Peanut storage shed in rural Senegal.

The toxic imperial metabolism of Senegalese peanuts

The identification of aflatoxin in the 1960s troubled plans for Senegalese peanuts. Blamed for the acute poisoning of English poultry fed with Brazilian peanut meal, this fungal metabolite was soon found to cause liver tumours in rats – could it also be carcinogenic in humans? – and to be pervasive in hot-weather crops. One project that aflatoxin disrupted was “Farine 21,” a nutritionist-designed flour that would solve the West African “protein-gap” while recycling the residue of Senegal’s oil processing industry – the protein-rich oilcake left after extraction.[1] In early 1950s, nutritionists noted that Africa was exporting the protein that its human inhabitants were newly diagnosed as deficient in.[2] They proposed a new loop in the circuit that had been drawing over half of Senegal’s farming output, through newly installed factories (following a post-war reversal of the imperial policy of not-industrializing the colonies), towards French tables, as cooking oil, and through the oilcake-based feeding of livestock. After a decade of experiments and investments, involving French and West Africa scientific institutions, international agencies (FAO and UNICEF) and French-owned oil processing firms, Farine 21 was nearly ready for launch. The project was stalled then abandoned, when an FAO-sponsored test detected aflatoxin in Senegalese peanuts, and a UNICEF-funded field trial failed to identify an easy way of producing an aflatoxin-free crop.[3]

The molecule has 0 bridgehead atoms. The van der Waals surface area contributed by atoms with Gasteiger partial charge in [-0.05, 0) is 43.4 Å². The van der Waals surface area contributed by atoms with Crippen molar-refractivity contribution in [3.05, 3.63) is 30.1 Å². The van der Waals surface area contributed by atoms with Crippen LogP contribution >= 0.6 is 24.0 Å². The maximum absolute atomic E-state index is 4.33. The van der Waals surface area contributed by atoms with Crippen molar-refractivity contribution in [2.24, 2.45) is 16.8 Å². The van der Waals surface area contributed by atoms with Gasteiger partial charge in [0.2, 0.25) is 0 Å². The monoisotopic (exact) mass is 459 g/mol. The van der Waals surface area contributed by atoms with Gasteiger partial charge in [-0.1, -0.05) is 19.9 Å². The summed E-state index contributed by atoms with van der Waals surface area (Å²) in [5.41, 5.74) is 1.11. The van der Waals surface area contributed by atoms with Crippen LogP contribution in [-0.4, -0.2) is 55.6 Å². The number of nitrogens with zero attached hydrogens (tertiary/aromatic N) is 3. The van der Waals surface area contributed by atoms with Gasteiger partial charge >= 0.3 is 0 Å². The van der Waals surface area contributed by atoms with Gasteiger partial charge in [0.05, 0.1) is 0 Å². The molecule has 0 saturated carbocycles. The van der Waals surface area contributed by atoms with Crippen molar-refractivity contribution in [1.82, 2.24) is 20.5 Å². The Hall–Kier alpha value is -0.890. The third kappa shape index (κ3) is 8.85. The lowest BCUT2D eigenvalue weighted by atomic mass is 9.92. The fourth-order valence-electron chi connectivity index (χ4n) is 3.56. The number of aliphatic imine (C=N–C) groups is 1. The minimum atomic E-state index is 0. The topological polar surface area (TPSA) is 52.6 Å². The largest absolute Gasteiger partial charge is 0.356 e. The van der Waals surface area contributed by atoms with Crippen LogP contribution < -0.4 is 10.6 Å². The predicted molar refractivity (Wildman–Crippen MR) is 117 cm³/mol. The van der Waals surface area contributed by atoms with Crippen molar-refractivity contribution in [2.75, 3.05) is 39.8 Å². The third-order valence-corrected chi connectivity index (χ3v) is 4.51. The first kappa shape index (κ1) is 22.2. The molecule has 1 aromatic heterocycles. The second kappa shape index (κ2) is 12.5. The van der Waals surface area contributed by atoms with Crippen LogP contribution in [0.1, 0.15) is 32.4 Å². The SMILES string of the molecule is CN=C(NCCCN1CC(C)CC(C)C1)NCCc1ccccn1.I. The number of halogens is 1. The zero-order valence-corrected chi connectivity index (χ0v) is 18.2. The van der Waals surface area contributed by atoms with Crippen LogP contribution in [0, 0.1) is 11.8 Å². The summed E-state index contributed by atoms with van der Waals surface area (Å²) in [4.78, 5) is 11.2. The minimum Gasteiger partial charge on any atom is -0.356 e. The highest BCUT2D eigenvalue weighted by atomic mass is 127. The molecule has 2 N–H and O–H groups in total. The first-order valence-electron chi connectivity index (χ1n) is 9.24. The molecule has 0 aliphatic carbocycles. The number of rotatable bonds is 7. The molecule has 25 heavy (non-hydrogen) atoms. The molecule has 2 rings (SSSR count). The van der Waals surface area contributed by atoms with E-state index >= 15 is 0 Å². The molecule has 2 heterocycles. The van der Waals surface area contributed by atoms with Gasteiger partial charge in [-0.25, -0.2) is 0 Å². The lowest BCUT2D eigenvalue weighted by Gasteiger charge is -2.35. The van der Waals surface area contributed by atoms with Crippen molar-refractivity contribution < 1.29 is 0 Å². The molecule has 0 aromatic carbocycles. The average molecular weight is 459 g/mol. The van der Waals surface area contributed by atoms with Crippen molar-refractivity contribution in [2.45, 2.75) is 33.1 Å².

Attention to aflatoxin in peanuts destined for West African eating was brief; the focus soon turned to peanuts exports and exportability. The new republic’s development plans, after political independence in 1960, depended heavily on boosting peanut production and nationalizing its market to fund the state’s expansion and interventions. While aflatoxin was drawn out of oil during its industrial extraction, it was thereby concentrated in the oilcake. European regulation of aflatoxin in feed, as well as in the higher-value trade in “edible” peanuts that Senegal hoped to invest in, was evoked as early as 1963, as a group of expat scientists lobbied the government to fund research that would save its economy.[4] By the turn of the 1970s, imminent standards were announced by the European community, provoking a “shock” and a burst of research that Marie-Thérèse Basse, director of Senegal’s Institut de Technologie Alimentaire (ITA) and the first Senegalese woman to be certified as a biomedical doctor, complained was exclusively aimed at generating a “product … acceptable to the European market.” This research had turned away from the development of agronomic control methods, by which Senegal’s whole harvest might be made safer for eating, towards methods she called “technological,” such as sorting, which she worried would produce a good lot for export and a contaminated one “that would be consumed locally.” [5] Years earlier, the nutrition researcher J. Toury warned that Senegalese peanut-eating was already residual to the export trade in ways that amplified local exposures. The surveys he conducted, thanks to FAO-sponsored training, showed that “restes-à-terre” [literally, remain-in-ground] – pods that stayed stuck in soil when plants were pulled during the main harvest – contained high concentrations of aflatoxin. These, he told the audience of the annual meeting of the Dakar Faculty of Medicine, were the peanuts that farming families usually kept for their own consumption. Thus, Toury warned, “recent discoveries on mycotoxins will be soon called to pose a significant public health problem.”[6]